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Many students have passions outside of their studies, but recent Arizona State University graduate Antonieta Carpenter-Cosand leveraged her language and art studies to showcase and teach others about Brazilian culture.
“I started taking Portuguese and got very interested in learning more,” Cosand explained, even though she was already a Spanish literature major, “Spanish is my first language...I started realizing that Latino countries, not only Spanish speaking countries, have a lot in common.”
As part of a class project, Cosand’s exhibit featured four paintings representing Tropicalismo, an influential Brazilian music movement from the 1960s she learned about in a class on contemporary Brazilian art. Cosand displayed her paintings and introduced visitors to the Tropicalismo sound.
“A lot of people do not see painting now as something so important, it’s not as noticeable as it used to be … people don’t realize the power of visualized art,” said Cosand, who graduated from the School of International Letters and Cultures.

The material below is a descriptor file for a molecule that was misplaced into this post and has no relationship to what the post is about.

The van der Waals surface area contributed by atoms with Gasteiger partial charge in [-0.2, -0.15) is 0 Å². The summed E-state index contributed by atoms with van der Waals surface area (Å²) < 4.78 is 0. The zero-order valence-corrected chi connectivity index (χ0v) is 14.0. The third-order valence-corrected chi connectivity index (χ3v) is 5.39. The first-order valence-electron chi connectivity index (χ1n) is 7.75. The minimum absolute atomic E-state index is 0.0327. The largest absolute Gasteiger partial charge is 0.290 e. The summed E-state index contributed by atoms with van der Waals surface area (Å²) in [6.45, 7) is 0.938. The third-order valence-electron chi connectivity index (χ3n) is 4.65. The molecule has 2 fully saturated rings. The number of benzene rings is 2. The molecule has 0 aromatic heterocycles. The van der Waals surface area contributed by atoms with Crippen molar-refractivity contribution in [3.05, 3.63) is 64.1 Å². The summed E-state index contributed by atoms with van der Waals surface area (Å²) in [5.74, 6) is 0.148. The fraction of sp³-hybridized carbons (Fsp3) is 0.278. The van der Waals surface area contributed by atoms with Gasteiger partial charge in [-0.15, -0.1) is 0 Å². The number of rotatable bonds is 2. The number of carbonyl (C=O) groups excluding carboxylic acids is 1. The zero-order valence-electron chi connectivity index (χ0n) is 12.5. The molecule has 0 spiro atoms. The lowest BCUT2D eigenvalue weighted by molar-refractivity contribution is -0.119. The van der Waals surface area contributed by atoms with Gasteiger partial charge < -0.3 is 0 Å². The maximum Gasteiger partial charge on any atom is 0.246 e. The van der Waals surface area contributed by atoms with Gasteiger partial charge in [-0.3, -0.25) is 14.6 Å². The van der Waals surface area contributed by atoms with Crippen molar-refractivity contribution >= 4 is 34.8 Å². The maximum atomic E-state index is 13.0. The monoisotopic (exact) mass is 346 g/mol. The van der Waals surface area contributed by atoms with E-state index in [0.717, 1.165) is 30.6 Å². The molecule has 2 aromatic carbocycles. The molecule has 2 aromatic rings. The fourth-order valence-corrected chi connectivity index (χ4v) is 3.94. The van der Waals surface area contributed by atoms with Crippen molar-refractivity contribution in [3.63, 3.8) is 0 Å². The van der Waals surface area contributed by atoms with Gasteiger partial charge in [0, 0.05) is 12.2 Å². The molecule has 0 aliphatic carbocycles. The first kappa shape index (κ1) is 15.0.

“More than a music movement, [Tropicalismo] was an artistic movement in Brazil,” which Cosand explained was a way to dissent against culture regulations by Brazil’s military dictatorship.
She saw her paintings as a way to advertise this aspect of Brazilian art and history, serving as an entry point to the diversity of Latin American culture.
“The sense we use the most is seeing. If people were more open to seeing art, we could use art in other contexts,” Cosand said. “It connects me to them, and it connects a lot of things. For example, this was about Brazil. I connected a country through painting and their culture and their music to other people who might not even know where Brazil is.”
You can see photos from the event and list to the songs that inspired Cosand’s paintings here.